In the previous post, I tried to make the point that just because language is fuzzy (since words are like containers that hold multiple meanings), that doesn’t mean that language has no meaning at all.
To illustrate this idea, I used the example of the Rubin vase illusion.
I talked about how people can disagree over whether the faces or the vase is more prominent, but no one can make a credible case for the idea that what we’re looking at is a picture of a rainbow.
I used that example to try to make the case that Christians can disagree over what the Bible has to say about same-sex marriage in the same way that people disagree over which image (the vase or the faces) is more prominent in the faces/vase illusion. At the same time, I understand that for some, saying that the Bible can support something like same-sex marriage is like saying that there’s a rainbow where most people only see a vase and faces.
(Click on the image to see a larger version.)
Similar to the Rubin vase, both images are there, but unlike the faces/vase illusion, the swimming shark in the stereograph isn’t as readily apparent. It takes a bit of training and coaching to get someone who’s never seen such an image to see the shark.1
In this case, it’s easy to empathize with someone who says, “that’s an image of moving dots and that’s it. There’s no other way to see that image and anyone who sees a swimming shark is just flat out wrong.” And we can understand where they’re coming from because we know that it takes a bit of work to see the shark.
In the previous two posts, I used the fictional example of Jane – a Christian in a long-term, married relationship to Janet.
For some Christians, the Bible is clear on the matter: it’s sinful for Jane to exercise the full range of her sexuality as a lesbian in her relationship with Janet, whether she’s married or not. I actually used to feel this way about this issue and the Bible, myself. However, after doing a lot of prayerful thinking, reading, and study, I’ve arrived at a place where I believe that the Bible does fully support and affirm Christian LGBT sisters and brothers like Jane and Janet – all of them, including their sexuality.
And I’ll admit that moving from one position to the other was a long, fraught process because, like the stereograph image, I didn’t think there was a shark there – I didn’t think the Bible could be read in a way that supported same-sex marriage. But eventually I began to see. And now it’s as clear and easy to for me to see as the shark. But it was a long process and so I completely understand why it is that other Christians have a hard time seeing the issue the way I (and other open and affirming Christians) do.2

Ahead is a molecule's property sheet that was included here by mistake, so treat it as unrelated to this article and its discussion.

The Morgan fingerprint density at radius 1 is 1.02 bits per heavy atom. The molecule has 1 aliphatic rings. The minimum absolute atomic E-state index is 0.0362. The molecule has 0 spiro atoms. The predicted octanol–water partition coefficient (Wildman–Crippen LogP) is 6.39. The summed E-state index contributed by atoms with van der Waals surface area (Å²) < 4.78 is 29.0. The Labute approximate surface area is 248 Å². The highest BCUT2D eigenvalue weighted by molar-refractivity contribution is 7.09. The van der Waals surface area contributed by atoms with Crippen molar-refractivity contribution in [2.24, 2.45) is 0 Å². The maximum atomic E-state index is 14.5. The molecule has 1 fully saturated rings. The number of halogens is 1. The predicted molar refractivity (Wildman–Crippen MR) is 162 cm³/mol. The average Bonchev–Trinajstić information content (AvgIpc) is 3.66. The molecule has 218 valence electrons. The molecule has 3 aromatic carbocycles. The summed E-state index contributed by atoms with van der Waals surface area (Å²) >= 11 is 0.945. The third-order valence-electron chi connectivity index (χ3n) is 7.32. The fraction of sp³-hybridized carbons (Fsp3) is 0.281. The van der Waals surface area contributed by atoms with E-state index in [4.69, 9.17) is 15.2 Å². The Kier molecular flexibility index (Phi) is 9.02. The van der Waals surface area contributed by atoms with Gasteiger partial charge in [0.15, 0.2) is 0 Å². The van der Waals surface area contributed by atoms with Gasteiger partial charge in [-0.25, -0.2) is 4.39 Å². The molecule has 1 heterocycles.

Now if you want to read a bit more about how I came to the position I currently hold regarding the Bible and same-sex marriage, you can read this post, but I’m not going to explain my shift in position here because that’s not what this series of posts is about.
And I’ll say more about what I’ve been trying to get at through out these posts in the next installment.
If you like stereogram images, check out this music video!
1 If you can’t see the shark, try the techniques on this site (warning, fugly website): http://www.vision3d.com/3views.html.
2 In the case of the stereograph shark image, the shark image is there – it was purposely embedded there by the person who made the image. In the case of the Bible and same-sex marriage, I don’t think the matter is as clear. The question of whether God really meant for people to be able to read the Bible in a way that supports same-sex marriage is one that’s still up for debate, but the point I’m hoping to make is that it is up for debate – it’s not a settled matter yet and so the church should, at the very least, make a safe place to have this discussion rather than saying that the case is clear and closed. More on this in my next post.